Assuming that this is indeed the end of Solaris (and it certainly looks that way), it offers a time for reflection. Certainly, the demise of Solaris is at one level not surprising, but on the other hand, its very suddenness highlights the degree to which proprietary software can suffer by the vicissitudes of corporate capriciousness. Vulnerable to executive whims, shareholder demands, and a fickle public, organizations can simply change direction by fiat. And because — in the words of the late, great Roger Faulkner — “it is easier to destroy than to create,” these changes in direction can have lasting effect when they mean stopping (or even suspending!) work on a project. Indeed, any engineer in any domain with sufficient longevity will have one (or many!) stories of exciting projects being cancelled by foolhardy and myopic management. For software, though, these cancellations can be particularly gutting because (in the proprietary world, anyway) so many of the details of software are carefully hidden from the users of the product — and much of the innovation of a cancelled software project will likely die with the project, living only in the oral tradition of the engineers who knew it. Worse, in the long run — to paraphrase Keynes — proprietary software projects are all dead. However ubiquitous at their height, this lonely fate awaits all proprietary software.
There is, of course, another way — and befitting its idiosyncratic life and death, Solaris shows us this path too: software can be open source. In stark contrast to proprietary software, open source does not — cannot, even — die. Yes, it can be disused or rusty or fusty, but as long as anyone is interested in it at all, it lives and breathes. Even should the interest wane to nothing, open source software survives still: its life as machine may be suspended, but it becomes as literature, waiting to be discovered by a future generation. That is, while proprietary software can die in an instant, open source software perpetually endures by its nature — and thrives by the strength of its communities. Just as the existence of proprietary software can be surprisingly brittle, open source communities can be crazily robust: they can survive neglect, derision, dissent — even sabotage.
One thing that is still mind-boggling to me is the total number of different database engines – over 300! I know there is a constant need for better and more powerful databases, but 300? Sounds like too much to choose from.
One other thing that I find slightly surprising is the popularity of the Microsoft Access. Really? With so much to choose from, people still stay with Access? What am I not getting here?
DB-Engines.com provides some insight into some of the most popular database engines (312 of them to be precise). Nothing too surprising there – Oracle and MySQL leading the charts, but it’s nice to have the numbers and trends.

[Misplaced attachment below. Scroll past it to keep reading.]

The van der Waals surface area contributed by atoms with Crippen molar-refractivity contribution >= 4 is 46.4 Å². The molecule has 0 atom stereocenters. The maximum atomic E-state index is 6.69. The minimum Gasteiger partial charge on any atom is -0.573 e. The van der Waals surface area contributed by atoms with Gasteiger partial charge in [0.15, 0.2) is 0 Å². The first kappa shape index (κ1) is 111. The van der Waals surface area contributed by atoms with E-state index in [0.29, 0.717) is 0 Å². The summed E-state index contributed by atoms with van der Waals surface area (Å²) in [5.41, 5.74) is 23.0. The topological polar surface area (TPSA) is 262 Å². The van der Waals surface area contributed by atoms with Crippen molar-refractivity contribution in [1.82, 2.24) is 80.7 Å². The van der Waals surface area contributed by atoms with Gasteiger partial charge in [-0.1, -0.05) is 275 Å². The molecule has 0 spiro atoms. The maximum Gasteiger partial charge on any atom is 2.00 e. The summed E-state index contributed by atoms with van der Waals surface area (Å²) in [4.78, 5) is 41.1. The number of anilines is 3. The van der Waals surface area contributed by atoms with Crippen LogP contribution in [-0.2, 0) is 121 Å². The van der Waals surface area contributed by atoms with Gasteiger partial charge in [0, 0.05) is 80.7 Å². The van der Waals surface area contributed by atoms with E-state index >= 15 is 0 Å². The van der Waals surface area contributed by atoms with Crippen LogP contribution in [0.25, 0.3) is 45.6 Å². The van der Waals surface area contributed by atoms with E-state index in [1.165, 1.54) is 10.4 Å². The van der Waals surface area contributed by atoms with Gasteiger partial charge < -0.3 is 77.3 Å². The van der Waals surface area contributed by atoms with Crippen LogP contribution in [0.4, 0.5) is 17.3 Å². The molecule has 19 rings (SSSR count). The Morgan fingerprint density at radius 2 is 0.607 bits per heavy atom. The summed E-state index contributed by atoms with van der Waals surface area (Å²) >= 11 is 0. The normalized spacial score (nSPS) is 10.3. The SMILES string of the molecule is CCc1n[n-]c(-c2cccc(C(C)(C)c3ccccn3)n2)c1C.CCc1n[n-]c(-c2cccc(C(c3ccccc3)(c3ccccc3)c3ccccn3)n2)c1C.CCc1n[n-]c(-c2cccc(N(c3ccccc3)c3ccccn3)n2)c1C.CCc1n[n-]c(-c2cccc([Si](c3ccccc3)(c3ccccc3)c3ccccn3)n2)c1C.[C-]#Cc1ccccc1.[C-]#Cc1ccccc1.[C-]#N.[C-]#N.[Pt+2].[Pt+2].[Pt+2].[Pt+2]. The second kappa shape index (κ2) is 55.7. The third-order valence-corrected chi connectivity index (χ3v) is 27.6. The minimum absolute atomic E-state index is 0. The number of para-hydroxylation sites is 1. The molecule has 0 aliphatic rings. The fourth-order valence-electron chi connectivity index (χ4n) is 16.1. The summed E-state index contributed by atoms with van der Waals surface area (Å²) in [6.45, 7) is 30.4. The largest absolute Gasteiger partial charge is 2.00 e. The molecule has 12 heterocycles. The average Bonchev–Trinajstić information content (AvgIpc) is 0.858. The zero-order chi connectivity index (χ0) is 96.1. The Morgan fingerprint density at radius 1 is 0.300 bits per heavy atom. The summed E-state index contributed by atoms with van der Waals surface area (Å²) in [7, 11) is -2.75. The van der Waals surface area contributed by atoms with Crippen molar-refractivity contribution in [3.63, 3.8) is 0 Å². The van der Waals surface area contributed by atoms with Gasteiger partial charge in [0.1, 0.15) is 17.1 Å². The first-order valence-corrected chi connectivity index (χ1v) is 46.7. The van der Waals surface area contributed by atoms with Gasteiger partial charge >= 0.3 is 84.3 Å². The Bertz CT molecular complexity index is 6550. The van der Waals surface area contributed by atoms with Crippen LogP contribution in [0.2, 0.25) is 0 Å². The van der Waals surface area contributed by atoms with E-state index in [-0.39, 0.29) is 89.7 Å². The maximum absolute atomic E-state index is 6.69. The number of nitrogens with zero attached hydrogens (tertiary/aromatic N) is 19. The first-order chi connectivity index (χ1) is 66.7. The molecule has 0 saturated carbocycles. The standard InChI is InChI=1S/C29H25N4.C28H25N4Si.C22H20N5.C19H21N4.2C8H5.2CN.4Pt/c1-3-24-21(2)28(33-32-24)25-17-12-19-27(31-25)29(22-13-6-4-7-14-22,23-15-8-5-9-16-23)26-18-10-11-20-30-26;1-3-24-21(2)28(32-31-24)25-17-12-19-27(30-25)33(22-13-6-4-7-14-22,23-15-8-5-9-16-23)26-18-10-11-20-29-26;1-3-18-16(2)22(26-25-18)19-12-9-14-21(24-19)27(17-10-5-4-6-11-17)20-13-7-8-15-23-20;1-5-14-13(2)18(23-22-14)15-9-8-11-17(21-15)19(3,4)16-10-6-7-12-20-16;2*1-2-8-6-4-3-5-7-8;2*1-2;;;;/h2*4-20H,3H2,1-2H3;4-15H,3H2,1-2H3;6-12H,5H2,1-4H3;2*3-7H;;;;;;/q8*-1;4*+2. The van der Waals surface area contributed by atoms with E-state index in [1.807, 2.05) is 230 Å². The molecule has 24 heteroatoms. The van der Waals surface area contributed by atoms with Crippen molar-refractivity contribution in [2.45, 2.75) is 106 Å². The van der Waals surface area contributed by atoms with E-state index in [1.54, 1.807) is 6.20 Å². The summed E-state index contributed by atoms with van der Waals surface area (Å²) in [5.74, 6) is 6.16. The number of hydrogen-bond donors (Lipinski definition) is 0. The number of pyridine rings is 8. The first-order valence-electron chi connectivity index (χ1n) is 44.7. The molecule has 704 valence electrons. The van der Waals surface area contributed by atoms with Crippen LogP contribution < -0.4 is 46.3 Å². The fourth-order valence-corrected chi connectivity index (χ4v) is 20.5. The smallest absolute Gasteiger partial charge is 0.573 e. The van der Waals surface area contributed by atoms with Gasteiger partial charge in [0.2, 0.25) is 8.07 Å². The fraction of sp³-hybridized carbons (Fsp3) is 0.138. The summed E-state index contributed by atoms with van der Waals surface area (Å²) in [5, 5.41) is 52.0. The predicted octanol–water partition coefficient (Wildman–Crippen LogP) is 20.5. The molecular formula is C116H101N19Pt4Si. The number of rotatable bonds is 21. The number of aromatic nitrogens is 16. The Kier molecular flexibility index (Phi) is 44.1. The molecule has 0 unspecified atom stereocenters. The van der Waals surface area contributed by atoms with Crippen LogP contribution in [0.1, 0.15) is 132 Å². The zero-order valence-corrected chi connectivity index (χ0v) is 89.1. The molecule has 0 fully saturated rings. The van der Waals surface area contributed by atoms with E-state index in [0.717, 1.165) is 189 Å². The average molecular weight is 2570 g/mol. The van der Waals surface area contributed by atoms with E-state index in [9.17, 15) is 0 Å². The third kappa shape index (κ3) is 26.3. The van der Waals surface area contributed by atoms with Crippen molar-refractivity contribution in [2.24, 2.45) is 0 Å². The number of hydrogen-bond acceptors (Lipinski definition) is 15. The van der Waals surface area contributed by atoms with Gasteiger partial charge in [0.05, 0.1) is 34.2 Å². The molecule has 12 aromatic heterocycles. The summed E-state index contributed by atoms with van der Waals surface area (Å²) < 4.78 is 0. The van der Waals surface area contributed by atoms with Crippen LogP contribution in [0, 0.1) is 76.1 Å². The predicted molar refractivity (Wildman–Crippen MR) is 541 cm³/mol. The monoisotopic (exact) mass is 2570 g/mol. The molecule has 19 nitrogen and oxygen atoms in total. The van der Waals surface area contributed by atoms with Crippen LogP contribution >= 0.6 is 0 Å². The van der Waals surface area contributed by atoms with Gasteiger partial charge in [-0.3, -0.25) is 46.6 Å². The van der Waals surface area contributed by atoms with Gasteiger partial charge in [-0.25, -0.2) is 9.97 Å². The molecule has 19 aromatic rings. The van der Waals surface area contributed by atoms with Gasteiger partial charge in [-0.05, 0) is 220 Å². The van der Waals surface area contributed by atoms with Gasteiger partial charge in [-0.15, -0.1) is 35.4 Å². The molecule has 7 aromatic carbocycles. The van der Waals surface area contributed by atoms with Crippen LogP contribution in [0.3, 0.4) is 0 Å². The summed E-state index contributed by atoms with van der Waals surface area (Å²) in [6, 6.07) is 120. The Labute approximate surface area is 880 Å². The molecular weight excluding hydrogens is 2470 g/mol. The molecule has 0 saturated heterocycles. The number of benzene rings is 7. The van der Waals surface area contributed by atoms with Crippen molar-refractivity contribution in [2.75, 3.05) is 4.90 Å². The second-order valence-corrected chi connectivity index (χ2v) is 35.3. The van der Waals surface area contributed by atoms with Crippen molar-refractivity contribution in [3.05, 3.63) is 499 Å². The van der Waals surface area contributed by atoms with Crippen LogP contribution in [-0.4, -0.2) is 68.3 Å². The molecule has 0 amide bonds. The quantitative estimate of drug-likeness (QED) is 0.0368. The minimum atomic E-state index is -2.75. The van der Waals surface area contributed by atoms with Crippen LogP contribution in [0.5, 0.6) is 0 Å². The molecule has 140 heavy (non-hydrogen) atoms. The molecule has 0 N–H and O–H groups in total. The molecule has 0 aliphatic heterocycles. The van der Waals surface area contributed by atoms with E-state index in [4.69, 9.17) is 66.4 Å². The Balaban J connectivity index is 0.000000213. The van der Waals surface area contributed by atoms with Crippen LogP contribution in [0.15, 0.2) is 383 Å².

There are, of course, many different ways how the popularity can be calculated. Their method is based on the popularity of each engine in a variety of online outlets, from Google Search to social networks.
- Number of mentions of the system on websites, measured as number of results in search engines queries. At the moment, we use Google, Bing and Yandex for this measurement. In order to count only relevant results, we are searching for <system name> together with the term database, e.g. “Oracle” and “database”.
- General interest in the system. For this measurement, we use the frequency of searches in Google Trends.
- Frequency of technical discussions about the system. We use the number of related questions and the number of interested users on the well-known IT-related Q&A sites Stack Overflow and DBA Stack Exchange.
- Number of job offers, in which the system is mentioned. We use the number of offers on the leading job search engines Indeed and Simply Hired.
- Number of profiles in professional networks, in which the system is mentioned. We use the internationally most popular professional networks LinkedIn and Upwork.
- Relevance in social networks. We count the number of Twitter tweets, in which the system is mentioned.
It seems objective and representative enough to me.
Slashdot is running the story about the Google vs. Oracle court case. I thought this bit was rather brilliant:
Schwartz’s second attempt at the breakfast menu analogy went much better, as he explained that although two different restaurants could have hamburgers on the menu, the actual hamburgers themselves were different — the terms on the menu were an API, and the hamburgers were implementations.”